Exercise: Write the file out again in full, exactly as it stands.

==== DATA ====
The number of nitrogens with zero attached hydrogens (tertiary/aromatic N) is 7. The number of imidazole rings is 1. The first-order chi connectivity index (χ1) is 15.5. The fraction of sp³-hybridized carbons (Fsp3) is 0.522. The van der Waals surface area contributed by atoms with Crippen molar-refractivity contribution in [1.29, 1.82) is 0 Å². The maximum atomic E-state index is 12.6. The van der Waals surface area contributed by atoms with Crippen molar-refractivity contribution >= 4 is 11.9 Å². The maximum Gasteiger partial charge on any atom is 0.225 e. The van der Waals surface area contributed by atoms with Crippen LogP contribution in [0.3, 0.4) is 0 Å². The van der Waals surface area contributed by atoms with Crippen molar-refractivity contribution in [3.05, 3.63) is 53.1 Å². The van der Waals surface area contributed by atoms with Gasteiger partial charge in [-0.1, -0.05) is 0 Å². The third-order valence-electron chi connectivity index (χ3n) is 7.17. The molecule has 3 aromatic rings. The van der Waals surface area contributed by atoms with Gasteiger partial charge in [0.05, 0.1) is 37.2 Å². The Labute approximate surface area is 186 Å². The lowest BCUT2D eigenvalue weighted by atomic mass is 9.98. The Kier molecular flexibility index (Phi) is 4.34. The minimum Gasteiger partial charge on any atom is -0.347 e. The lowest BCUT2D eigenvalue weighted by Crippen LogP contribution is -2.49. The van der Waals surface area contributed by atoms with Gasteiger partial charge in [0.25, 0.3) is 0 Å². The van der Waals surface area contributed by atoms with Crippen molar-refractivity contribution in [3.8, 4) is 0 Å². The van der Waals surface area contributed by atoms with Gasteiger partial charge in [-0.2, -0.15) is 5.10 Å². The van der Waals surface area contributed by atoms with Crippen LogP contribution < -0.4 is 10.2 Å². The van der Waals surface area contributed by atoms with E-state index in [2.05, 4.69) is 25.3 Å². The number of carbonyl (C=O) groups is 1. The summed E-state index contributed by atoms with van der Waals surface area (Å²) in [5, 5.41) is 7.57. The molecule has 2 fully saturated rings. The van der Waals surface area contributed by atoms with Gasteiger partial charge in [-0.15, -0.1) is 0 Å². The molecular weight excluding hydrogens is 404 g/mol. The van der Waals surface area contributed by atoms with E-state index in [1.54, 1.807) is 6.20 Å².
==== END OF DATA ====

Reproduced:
The number of nitrogens with zero attached hydrogens (tertiary/aromatic N) is 7. The number of imidazole rings is 1. The first-order chi connectivity index (χ1) is 15.5. The fraction of sp³-hybridized carbons (Fsp3) is 0.522. The van der Waals surface area contributed by atoms with Crippen molar-refractivity contribution in [1.29, 1.82) is 0 Å². The maximum atomic E-state index is 12.6. The van der Waals surface area contributed by atoms with Crippen molar-refractivity contribution >= 4 is 11.9 Å². The maximum Gasteiger partial charge on any atom is 0.225 e. The van der Waals surface area contributed by atoms with Crippen LogP contribution in [0.3, 0.4) is 0 Å². The van der Waals surface area contributed by atoms with Crippen molar-refractivity contribution in [3.05, 3.63) is 53.1 Å². The van der Waals surface area contributed by atoms with Gasteiger partial charge in [-0.1, -0.05) is 0 Å². The third-order valence-electron chi connectivity index (χ3n) is 7.17. The molecule has 3 aromatic rings. The van der Waals surface area contributed by atoms with Gasteiger partial charge in [0.05, 0.1) is 37.2 Å². The Labute approximate surface area is 186 Å². The lowest BCUT2D eigenvalue weighted by atomic mass is 9.98. The Kier molecular flexibility index (Phi) is 4.34. The minimum Gasteiger partial charge on any atom is -0.347 e. The lowest BCUT2D eigenvalue weighted by Crippen LogP contribution is -2.49. The van der Waals surface area contributed by atoms with Gasteiger partial charge in [0.25, 0.3) is 0 Å². The van der Waals surface area contributed by atoms with Crippen molar-refractivity contribution in [3.8, 4) is 0 Å². The van der Waals surface area contributed by atoms with Gasteiger partial charge in [-0.2, -0.15) is 5.10 Å². The van der Waals surface area contributed by atoms with Crippen LogP contribution < -0.4 is 10.2 Å². The van der Waals surface area contributed by atoms with E-state index in [2.05, 4.69) is 25.3 Å². The number of carbonyl (C=O) groups is 1. The summed E-state index contributed by atoms with van der Waals surface area (Å²) in [5, 5.41) is 7.57. The molecule has 2 fully saturated rings. The van der Waals surface area contributed by atoms with Gasteiger partial charge in [-0.15, -0.1) is 0 Å². The molecular weight excluding hydrogens is 404 g/mol. The van der Waals surface area contributed by atoms with E-state index in [1.54, 1.807) is 6.20 Å².